Among the consumer segments hardest hit by economic conditions, the automotives industry depends largely on disposable income levels. Clearly stated, the frequency of consumers’ car purchases largely depend on their economic situations—a person with extra money tends to buy a new car more often than someone with a tighter budget. Naturally, in leaner economic times, there are fewer consumers with extra padding in their budgets, and consequently fewer news cars are purchased.
While this fact might seem cut and dried, the psychology behind automotive purchases and preferences make this an extremely complicated market, which is difficult to predict. Consumers, particularly Americans, love their cars, and many feel that the car they drive tells the world something about themselves. For instance, a mini-van or station wagon denotes a soccer mom while a sports utility vehicle signifies a person interested in sports and the outdoors. Meanwhile, a luxury sedan might be associated with an middle aged man and an economy car is often preferred by a younger driver who cannot afford a more stylish vehicle. Therefore, cars can represent a driver’s age, sex, tax bracket and even his hobbies, making the automotives market extremely complicated.
Therefore, many automotives manufacturers are working to tighten margins and reduce costs to be able to offer consumers what they want at the prices they can afford. This is being achieved through a variety of measures—reduced overheads, tighter margins and replacement of raw materials and components with less expensive alternatives. And, the ability of nonwovens to provide a wide range of attributes at reasonable costs have allowed them to benefit from these cost saving measures.
Currently, more than 40 automotive parts are made from nonwovens, making automotives one of the largest and most diverse areas for nonwovens. Nonwovens provide a variety of functions in automobiles including passenger comfort, noise abatement and engine and interior filtration. In fact, nonwovens are found under the hood, in the trunk and in the main cabin of automobiles in applications ranging from head and trunk liners, carpet underpaddings and seat upholstery to coverings and sound absorption devices in wheel wells. In many areas, nonwovens have given automotive original equipment manufacturers a means to cut costs without sacrificing customer comfort or, more importantly, safety issues. This has allowed nonwoven materials to compete directly with other materials, such as wovens, fiberglass and foams, used in the automotives industry, and as nonwovens manufacturers continue to educate auto makers about advantages including customization, durability and cost effectiveness, nonwovens should expand their role in the global nonwovens industry.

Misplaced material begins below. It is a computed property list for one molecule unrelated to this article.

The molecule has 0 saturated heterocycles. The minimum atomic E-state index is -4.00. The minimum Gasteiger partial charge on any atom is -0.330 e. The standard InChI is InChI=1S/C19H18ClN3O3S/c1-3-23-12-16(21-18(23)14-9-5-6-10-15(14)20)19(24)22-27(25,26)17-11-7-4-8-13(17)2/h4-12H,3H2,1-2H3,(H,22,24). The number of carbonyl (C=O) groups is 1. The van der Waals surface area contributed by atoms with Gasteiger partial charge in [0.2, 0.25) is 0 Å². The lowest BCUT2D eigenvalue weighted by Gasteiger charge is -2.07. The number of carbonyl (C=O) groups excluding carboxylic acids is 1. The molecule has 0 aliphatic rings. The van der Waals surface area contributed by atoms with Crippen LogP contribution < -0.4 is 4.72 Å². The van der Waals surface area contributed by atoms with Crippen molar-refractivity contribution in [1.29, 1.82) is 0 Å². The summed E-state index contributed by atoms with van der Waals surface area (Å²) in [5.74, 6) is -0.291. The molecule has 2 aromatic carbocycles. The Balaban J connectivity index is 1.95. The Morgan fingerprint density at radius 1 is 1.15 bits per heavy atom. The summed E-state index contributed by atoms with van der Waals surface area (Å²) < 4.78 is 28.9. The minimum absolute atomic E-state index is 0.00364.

“Nonwovens provide excellent end use performance while offering cost/ performance advantages over traditional knit and woven fabrics,” explained Gerald Rumierz director of the automotives business at PGI Nonwovens, North Charleston, SC.
As cost-effective alternatives to other materials in the automotives industry, nonwovens are not exempt from pricing pressures. As margins are tightened, nonwovens manufacturers doing business in the automotives segment are constantly squeezing their margins, as well, to fend off competition from other nonwovens producers. “There has been considerable pricing pressures even as volumes have decreased,” explained Michael Brennan of needlepunch manufacturer Eagle Nonwovens, St. Louis, MO. “Some nonwovens firms have even refocused their efforts in areas outside of the automotive field or been forced out completely, yet the competition for the remaining volume has remained intense. The price elasticity of demand for automotive nonwovens has been adversely affected but lean, cost efficient suppliers are still finding success in the industry.”
The Economical Choice
With the economy in a funk, the issue of cost has become more important than ever before in automotives. Not only is competition at an all-time high in the value car market, drivers are also demanding more quality and durability from lower priced cars. Today’s purchaser of a car priced in the lower ranges still expects the vehicle to have certain attributes. These include comfort, safety, durability, longevity and, to some degree, style. Likewise, manufacturers do not want to cut too many corners on lower priced vehicles because their reputations are at stake.
For instance, an executive at DaimlerChrysler, said that customers of the lower priced Dodge Neon cars are still critical to flaws in their vehicles even though the car is priced moderately. Because the Neon is an important staple of DaimlerChrysler’s Dodge brand, quality is not immolated. “We cannot sacrifice the performance of our systems just because we are selling into a different price bracket,” he explained.